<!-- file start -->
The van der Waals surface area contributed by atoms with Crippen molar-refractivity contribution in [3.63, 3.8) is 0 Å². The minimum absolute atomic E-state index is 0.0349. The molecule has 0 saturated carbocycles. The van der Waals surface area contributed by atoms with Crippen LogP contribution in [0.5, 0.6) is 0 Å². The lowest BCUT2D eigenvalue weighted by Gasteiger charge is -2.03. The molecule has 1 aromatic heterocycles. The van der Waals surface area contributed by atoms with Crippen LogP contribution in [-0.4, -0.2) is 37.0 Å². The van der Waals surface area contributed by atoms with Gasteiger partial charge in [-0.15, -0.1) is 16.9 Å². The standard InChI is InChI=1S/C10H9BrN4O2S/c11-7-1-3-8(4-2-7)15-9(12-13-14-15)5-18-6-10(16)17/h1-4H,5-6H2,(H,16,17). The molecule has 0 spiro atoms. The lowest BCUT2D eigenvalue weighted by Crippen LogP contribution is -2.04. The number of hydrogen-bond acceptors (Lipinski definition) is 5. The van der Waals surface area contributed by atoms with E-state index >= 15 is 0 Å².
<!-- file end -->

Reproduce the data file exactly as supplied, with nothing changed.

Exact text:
The van der Waals surface area contributed by atoms with Crippen molar-refractivity contribution in [3.63, 3.8) is 0 Å². The minimum absolute atomic E-state index is 0.0349. The molecule has 0 saturated carbocycles. The van der Waals surface area contributed by atoms with Crippen LogP contribution in [0.5, 0.6) is 0 Å². The lowest BCUT2D eigenvalue weighted by Gasteiger charge is -2.03. The molecule has 1 aromatic heterocycles. The van der Waals surface area contributed by atoms with Crippen LogP contribution in [-0.4, -0.2) is 37.0 Å². The van der Waals surface area contributed by atoms with Gasteiger partial charge in [-0.15, -0.1) is 16.9 Å². The standard InChI is InChI=1S/C10H9BrN4O2S/c11-7-1-3-8(4-2-7)15-9(12-13-14-15)5-18-6-10(16)17/h1-4H,5-6H2,(H,16,17). The molecule has 0 spiro atoms. The lowest BCUT2D eigenvalue weighted by Crippen LogP contribution is -2.04. The number of hydrogen-bond acceptors (Lipinski definition) is 5. The van der Waals surface area contributed by atoms with E-state index >= 15 is 0 Å².